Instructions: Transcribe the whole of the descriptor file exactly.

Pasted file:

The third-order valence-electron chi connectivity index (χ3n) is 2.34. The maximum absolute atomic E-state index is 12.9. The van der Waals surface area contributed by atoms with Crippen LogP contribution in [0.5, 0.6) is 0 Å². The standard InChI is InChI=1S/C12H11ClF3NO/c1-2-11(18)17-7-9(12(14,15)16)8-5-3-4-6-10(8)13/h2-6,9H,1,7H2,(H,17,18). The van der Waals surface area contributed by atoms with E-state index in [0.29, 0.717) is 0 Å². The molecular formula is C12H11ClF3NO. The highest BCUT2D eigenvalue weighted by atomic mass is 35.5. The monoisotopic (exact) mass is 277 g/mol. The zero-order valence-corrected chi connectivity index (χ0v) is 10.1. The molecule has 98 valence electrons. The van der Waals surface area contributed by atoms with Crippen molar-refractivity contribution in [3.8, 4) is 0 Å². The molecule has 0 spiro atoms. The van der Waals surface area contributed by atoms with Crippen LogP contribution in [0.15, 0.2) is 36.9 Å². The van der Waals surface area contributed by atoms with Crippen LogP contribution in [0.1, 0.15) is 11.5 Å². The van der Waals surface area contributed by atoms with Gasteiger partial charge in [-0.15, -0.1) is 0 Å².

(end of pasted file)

The third-order valence-electron chi connectivity index (χ3n) is 2.34. The maximum absolute atomic E-state index is 12.9. The van der Waals surface area contributed by atoms with Crippen LogP contribution in [0.5, 0.6) is 0 Å². The standard InChI is InChI=1S/C12H11ClF3NO/c1-2-11(18)17-7-9(12(14,15)16)8-5-3-4-6-10(8)13/h2-6,9H,1,7H2,(H,17,18). The van der Waals surface area contributed by atoms with E-state index in [0.29, 0.717) is 0 Å². The molecular formula is C12H11ClF3NO. The highest BCUT2D eigenvalue weighted by atomic mass is 35.5. The monoisotopic (exact) mass is 277 g/mol. The zero-order valence-corrected chi connectivity index (χ0v) is 10.1. The molecule has 98 valence electrons. The van der Waals surface area contributed by atoms with Crippen molar-refractivity contribution in [3.8, 4) is 0 Å². The molecule has 0 spiro atoms. The van der Waals surface area contributed by atoms with Crippen LogP contribution in [0.15, 0.2) is 36.9 Å². The van der Waals surface area contributed by atoms with Crippen LogP contribution in [0.1, 0.15) is 11.5 Å². The van der Waals surface area contributed by atoms with Gasteiger partial charge in [-0.15, -0.1) is 0 Å².